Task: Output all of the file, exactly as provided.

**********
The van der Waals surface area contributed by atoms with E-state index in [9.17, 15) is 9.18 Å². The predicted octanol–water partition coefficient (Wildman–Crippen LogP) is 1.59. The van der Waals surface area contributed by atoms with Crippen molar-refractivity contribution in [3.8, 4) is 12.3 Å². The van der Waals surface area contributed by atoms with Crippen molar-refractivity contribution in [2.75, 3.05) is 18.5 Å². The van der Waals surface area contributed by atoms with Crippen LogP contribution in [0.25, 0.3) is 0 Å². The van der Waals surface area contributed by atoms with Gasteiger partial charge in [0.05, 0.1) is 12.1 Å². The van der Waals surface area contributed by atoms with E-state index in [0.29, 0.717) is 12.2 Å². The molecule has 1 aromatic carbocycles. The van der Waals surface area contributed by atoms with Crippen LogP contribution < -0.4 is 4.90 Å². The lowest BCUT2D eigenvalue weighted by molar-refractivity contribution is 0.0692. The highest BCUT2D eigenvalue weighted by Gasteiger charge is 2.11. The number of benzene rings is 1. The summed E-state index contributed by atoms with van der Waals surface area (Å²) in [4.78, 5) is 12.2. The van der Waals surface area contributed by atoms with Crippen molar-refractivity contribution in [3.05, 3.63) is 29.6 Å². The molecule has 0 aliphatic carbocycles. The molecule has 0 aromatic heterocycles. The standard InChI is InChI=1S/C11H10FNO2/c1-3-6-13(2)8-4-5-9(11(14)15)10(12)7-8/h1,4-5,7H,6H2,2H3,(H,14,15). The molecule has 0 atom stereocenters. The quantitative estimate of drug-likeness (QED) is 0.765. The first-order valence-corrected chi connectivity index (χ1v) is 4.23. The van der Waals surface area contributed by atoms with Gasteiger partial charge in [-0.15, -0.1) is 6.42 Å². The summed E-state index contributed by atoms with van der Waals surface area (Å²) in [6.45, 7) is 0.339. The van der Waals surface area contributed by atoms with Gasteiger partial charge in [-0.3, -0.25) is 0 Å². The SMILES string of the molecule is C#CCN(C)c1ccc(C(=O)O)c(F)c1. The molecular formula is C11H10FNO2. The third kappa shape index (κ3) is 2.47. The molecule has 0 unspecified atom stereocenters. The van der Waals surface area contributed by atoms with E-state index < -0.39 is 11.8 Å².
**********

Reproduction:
The van der Waals surface area contributed by atoms with E-state index in [9.17, 15) is 9.18 Å². The predicted octanol–water partition coefficient (Wildman–Crippen LogP) is 1.59. The van der Waals surface area contributed by atoms with Crippen molar-refractivity contribution in [3.8, 4) is 12.3 Å². The van der Waals surface area contributed by atoms with Crippen molar-refractivity contribution in [2.75, 3.05) is 18.5 Å². The van der Waals surface area contributed by atoms with Crippen LogP contribution in [0.25, 0.3) is 0 Å². The van der Waals surface area contributed by atoms with Gasteiger partial charge in [0.05, 0.1) is 12.1 Å². The van der Waals surface area contributed by atoms with E-state index in [0.29, 0.717) is 12.2 Å². The molecule has 1 aromatic carbocycles. The van der Waals surface area contributed by atoms with Crippen LogP contribution < -0.4 is 4.90 Å². The lowest BCUT2D eigenvalue weighted by molar-refractivity contribution is 0.0692. The highest BCUT2D eigenvalue weighted by Gasteiger charge is 2.11. The number of benzene rings is 1. The summed E-state index contributed by atoms with van der Waals surface area (Å²) in [4.78, 5) is 12.2. The van der Waals surface area contributed by atoms with Crippen molar-refractivity contribution in [3.05, 3.63) is 29.6 Å². The molecule has 0 aliphatic carbocycles. The molecule has 0 aromatic heterocycles. The standard InChI is InChI=1S/C11H10FNO2/c1-3-6-13(2)8-4-5-9(11(14)15)10(12)7-8/h1,4-5,7H,6H2,2H3,(H,14,15). The molecule has 0 atom stereocenters. The quantitative estimate of drug-likeness (QED) is 0.765. The first-order valence-corrected chi connectivity index (χ1v) is 4.23. The van der Waals surface area contributed by atoms with Gasteiger partial charge in [-0.15, -0.1) is 6.42 Å². The summed E-state index contributed by atoms with van der Waals surface area (Å²) in [6.45, 7) is 0.339. The van der Waals surface area contributed by atoms with Gasteiger partial charge in [-0.3, -0.25) is 0 Å². The SMILES string of the molecule is C#CCN(C)c1ccc(C(=O)O)c(F)c1. The molecular formula is C11H10FNO2. The third kappa shape index (κ3) is 2.47. The molecule has 0 unspecified atom stereocenters. The van der Waals surface area contributed by atoms with E-state index < -0.39 is 11.8 Å².